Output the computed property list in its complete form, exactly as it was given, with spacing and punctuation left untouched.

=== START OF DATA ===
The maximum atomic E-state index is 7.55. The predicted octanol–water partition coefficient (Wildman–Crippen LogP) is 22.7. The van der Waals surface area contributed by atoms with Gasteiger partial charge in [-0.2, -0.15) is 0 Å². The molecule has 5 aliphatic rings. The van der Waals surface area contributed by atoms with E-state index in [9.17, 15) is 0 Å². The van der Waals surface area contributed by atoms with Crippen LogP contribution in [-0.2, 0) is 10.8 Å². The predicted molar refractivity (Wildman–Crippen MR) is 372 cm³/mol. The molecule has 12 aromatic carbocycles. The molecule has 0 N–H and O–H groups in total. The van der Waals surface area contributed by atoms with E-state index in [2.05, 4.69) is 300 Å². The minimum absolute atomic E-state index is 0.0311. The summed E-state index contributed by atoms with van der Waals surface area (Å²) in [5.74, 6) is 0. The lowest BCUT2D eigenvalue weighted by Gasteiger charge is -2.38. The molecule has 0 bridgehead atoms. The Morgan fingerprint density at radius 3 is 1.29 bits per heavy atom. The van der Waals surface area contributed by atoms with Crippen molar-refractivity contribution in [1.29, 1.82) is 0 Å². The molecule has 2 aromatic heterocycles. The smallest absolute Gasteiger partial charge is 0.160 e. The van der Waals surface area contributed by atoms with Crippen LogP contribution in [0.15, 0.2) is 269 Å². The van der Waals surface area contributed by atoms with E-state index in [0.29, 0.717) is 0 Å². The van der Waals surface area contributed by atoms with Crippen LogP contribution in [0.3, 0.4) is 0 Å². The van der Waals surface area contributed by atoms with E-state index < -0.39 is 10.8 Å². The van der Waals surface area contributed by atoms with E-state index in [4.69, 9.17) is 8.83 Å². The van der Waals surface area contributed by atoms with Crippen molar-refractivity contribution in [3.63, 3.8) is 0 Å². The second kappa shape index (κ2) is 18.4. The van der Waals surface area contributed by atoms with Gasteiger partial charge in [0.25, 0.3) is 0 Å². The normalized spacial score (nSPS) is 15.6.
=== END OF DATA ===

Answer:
The maximum atomic E-state index is 7.55. The predicted octanol–water partition coefficient (Wildman–Crippen LogP) is 22.7. The van der Waals surface area contributed by atoms with Gasteiger partial charge in [-0.2, -0.15) is 0 Å². The molecule has 5 aliphatic rings. The van der Waals surface area contributed by atoms with E-state index in [9.17, 15) is 0 Å². The van der Waals surface area contributed by atoms with Crippen LogP contribution in [-0.2, 0) is 10.8 Å². The predicted molar refractivity (Wildman–Crippen MR) is 372 cm³/mol. The molecule has 12 aromatic carbocycles. The molecule has 0 N–H and O–H groups in total. The van der Waals surface area contributed by atoms with E-state index in [2.05, 4.69) is 300 Å². The minimum absolute atomic E-state index is 0.0311. The summed E-state index contributed by atoms with van der Waals surface area (Å²) in [5.74, 6) is 0. The lowest BCUT2D eigenvalue weighted by Gasteiger charge is -2.38. The molecule has 0 bridgehead atoms. The Morgan fingerprint density at radius 3 is 1.29 bits per heavy atom. The van der Waals surface area contributed by atoms with Crippen molar-refractivity contribution in [1.29, 1.82) is 0 Å². The molecule has 2 aromatic heterocycles. The smallest absolute Gasteiger partial charge is 0.160 e. The van der Waals surface area contributed by atoms with Crippen LogP contribution in [0.15, 0.2) is 269 Å². The van der Waals surface area contributed by atoms with E-state index in [0.29, 0.717) is 0 Å². The van der Waals surface area contributed by atoms with Crippen LogP contribution in [0.3, 0.4) is 0 Å². The van der Waals surface area contributed by atoms with E-state index < -0.39 is 10.8 Å². The van der Waals surface area contributed by atoms with E-state index in [4.69, 9.17) is 8.83 Å². The van der Waals surface area contributed by atoms with Crippen molar-refractivity contribution in [3.63, 3.8) is 0 Å². The second kappa shape index (κ2) is 18.4. The van der Waals surface area contributed by atoms with Gasteiger partial charge in [0.25, 0.3) is 0 Å². The normalized spacial score (nSPS) is 15.6.